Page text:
State launches $100 million housing assistance program

  • Hawaii Speaker of the House Scott Saiki credited the House Select Committee on COVID-19, created in March, with drafting a proposal leading to Tuesday’s State Rent Relief and Housing Assistance Program.

  • Gov. David Ige announced the launch of the $100 million State Rent Relief and Housing Assistance Program on Tuesday. (Courtesy photo/West Hawaii Today)

The state is launching a $100 million program designed help Hawaii residents pay for and stay in their current housing amid the ongoing COVID-19 pandemic that’s put thousands out of work.

The State Rent Relief and Housing Assistance Program, funded by the federal Coronavirus Aid, Relief, and Economic Security (CARES) Act, will be a joint effort between the state, Aloha United Way and Catholic Charities of Hawaii, Gov. David Ige announced Tuesday.

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In the first of two phases, budgeted for $50 million, eligible renters can receive assistance of up $1,500 per month in Maui, Kauai and Hawaii counties and up to $2,000 per month on Oahu. Payments will be made directly to landlords and can be lump sums for up to three months at a time, Ige said.

“This first phase will provide rentals with assistance in making monthly payments from Aug. 1 through the end of the year,” he said. “Final details for the second phase, which covers rent and mortgages from March 1, will be announced shortly. That remaining balance of $50 million will be dedicated to support this program.”

To be eligible, full-time Hawaii residents must demonstrate they’re either unemployed or partially employed due to COVID-19 and have a household income not exceeding 100% of the area median income. Those looking to apply can go to www.hihousinghelp.com or visit www.auw.org and www.catholiccharitieshawaii.org for assistance.

“One thing we made clear is there’s not a requirement to meet an asset test,” said Speaker of the House Scott Saiki. “One of the reasons we made that clear is we saw with some of the county programs set up had asset tests. As a result of that, they were not successful in making payments to people.”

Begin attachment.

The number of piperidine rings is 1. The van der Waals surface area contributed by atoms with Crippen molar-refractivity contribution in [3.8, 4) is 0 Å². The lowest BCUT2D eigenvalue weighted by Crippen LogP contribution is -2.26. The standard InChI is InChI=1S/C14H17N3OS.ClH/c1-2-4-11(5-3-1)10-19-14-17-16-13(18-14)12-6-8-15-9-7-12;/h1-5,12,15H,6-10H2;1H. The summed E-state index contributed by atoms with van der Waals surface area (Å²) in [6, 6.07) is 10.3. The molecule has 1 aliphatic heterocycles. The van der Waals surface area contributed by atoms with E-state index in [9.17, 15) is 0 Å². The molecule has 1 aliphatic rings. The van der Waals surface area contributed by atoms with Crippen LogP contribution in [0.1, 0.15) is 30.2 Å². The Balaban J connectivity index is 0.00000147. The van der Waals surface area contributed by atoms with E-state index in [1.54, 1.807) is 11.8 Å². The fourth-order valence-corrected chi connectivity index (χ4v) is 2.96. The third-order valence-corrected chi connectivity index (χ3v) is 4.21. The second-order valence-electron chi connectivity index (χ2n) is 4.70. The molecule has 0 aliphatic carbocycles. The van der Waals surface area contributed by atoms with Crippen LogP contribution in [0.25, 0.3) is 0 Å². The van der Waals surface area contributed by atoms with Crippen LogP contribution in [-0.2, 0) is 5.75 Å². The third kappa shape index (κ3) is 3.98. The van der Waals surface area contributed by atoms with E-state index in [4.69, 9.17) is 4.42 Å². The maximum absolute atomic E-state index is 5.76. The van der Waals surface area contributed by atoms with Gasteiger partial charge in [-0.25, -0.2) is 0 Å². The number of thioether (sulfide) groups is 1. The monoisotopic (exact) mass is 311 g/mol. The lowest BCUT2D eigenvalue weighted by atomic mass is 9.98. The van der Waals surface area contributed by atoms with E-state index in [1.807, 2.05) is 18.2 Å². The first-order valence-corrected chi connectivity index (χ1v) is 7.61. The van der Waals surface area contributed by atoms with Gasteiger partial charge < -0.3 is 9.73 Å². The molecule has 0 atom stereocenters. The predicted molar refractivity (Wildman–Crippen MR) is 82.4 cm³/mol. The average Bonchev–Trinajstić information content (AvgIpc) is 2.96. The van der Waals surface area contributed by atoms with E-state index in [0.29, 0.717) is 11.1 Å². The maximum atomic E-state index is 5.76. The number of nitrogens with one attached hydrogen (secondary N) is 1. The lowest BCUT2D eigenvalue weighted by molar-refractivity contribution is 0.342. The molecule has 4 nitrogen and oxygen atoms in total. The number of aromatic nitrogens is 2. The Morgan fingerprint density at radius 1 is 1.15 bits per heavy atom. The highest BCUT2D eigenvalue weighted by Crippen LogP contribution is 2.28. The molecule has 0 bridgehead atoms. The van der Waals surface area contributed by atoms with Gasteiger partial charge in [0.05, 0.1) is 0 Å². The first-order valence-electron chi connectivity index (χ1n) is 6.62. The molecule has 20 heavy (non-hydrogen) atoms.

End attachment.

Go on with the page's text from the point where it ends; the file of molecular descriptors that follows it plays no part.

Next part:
The program comes out of the House Select Committee on COVID-19, created in March. More than two dozen community leaders worked with the committee for two months to draft a proposal, ultimately leading to the creation of the State Rent Relief and Housing Assistance Program.

“There still is a moratorium on evictions in place, but we know that the moratorium is not even half of the solution to this issue,” said Saiki. “At some point, families will have to pay for their back rent; this program will help renters not just with their current rent, but also with their back rent.”

Executive director of the Hawaii Housing Finance and Development Corporation, Denise Iseri-Matsubara, estimates the program can serve up to 11,000 households, though the exact number will likely fall below that, depending on the amount of money allocated to other services in the second phase.

Ige stood firm in asserting the state would not return any CARES Act money, which must be spent by the end of the year, to the federal government.

Also Tuesday, Ige answered questions regarding the state’s plans to reopen. He insisted plans for restarting trans-Pacific travel are moving forward, as is the possibility of a pre-testing pilot program for inter-island travel.

“There is interest from the neighbor islands, so we will be exploring it,” said Ige of the pilot program. “I’ll be meeting with the mayors again and we’ll see which counties will be interested in participating, and we’ll take it from there.”

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Urging caution, Ige continued on to suggest Hawaii had initially reopened too many activities too quickly, resulting in the recent surge of positive cases that prompted a second shutdown. A more careful second reopening, following the example of states that have more successfully done so, is Ige’s hope.

“From the health care perspective, we don’t have access to hospital beds, ICU units or ventilators from California or Oregon or Washington state; we have to be totally self-reliant on the resources that we have in our community,” said Ige. “We will probably be more conservative than they might be.”

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